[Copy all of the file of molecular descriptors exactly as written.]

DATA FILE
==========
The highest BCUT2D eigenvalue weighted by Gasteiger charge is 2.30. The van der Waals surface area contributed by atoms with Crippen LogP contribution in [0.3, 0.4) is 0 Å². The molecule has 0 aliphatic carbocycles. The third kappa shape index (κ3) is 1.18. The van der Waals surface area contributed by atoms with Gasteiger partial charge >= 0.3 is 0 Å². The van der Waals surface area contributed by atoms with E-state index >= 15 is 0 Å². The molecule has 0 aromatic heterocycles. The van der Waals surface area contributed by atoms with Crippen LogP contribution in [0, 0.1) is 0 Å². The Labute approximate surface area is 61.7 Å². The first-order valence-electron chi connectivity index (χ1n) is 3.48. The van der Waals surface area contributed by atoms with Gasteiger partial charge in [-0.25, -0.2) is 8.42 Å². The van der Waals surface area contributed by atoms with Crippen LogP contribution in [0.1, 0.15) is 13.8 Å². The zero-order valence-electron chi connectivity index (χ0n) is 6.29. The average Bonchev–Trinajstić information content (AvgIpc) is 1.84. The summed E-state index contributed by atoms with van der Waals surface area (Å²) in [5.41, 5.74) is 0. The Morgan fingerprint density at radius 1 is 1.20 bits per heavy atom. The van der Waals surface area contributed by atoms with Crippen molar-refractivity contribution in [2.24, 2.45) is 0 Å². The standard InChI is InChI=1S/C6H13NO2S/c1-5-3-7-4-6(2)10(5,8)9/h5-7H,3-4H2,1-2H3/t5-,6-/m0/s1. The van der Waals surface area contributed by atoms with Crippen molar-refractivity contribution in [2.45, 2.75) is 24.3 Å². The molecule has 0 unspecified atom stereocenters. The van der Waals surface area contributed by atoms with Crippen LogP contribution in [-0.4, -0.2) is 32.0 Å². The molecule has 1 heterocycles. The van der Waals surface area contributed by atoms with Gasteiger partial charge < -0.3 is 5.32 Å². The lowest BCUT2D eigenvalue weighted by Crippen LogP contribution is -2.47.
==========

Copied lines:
The highest BCUT2D eigenvalue weighted by Gasteiger charge is 2.30. The van der Waals surface area contributed by atoms with Crippen LogP contribution in [0.3, 0.4) is 0 Å². The molecule has 0 aliphatic carbocycles. The third kappa shape index (κ3) is 1.18. The van der Waals surface area contributed by atoms with Gasteiger partial charge >= 0.3 is 0 Å². The van der Waals surface area contributed by atoms with E-state index >= 15 is 0 Å². The molecule has 0 aromatic heterocycles. The van der Waals surface area contributed by atoms with Crippen LogP contribution in [0, 0.1) is 0 Å². The Labute approximate surface area is 61.7 Å². The first-order valence-electron chi connectivity index (χ1n) is 3.48. The van der Waals surface area contributed by atoms with Gasteiger partial charge in [-0.25, -0.2) is 8.42 Å². The van der Waals surface area contributed by atoms with Crippen LogP contribution in [0.1, 0.15) is 13.8 Å². The zero-order valence-electron chi connectivity index (χ0n) is 6.29. The average Bonchev–Trinajstić information content (AvgIpc) is 1.84. The summed E-state index contributed by atoms with van der Waals surface area (Å²) in [5.41, 5.74) is 0. The Morgan fingerprint density at radius 1 is 1.20 bits per heavy atom. The van der Waals surface area contributed by atoms with Crippen molar-refractivity contribution in [2.24, 2.45) is 0 Å². The standard InChI is InChI=1S/C6H13NO2S/c1-5-3-7-4-6(2)10(5,8)9/h5-7H,3-4H2,1-2H3/t5-,6-/m0/s1. The van der Waals surface area contributed by atoms with Crippen molar-refractivity contribution in [2.45, 2.75) is 24.3 Å². The molecule has 0 unspecified atom stereocenters. The van der Waals surface area contributed by atoms with Crippen LogP contribution in [-0.4, -0.2) is 32.0 Å². The molecule has 1 heterocycles. The van der Waals surface area contributed by atoms with Gasteiger partial charge < -0.3 is 5.32 Å². The lowest BCUT2D eigenvalue weighted by Crippen LogP contribution is -2.47.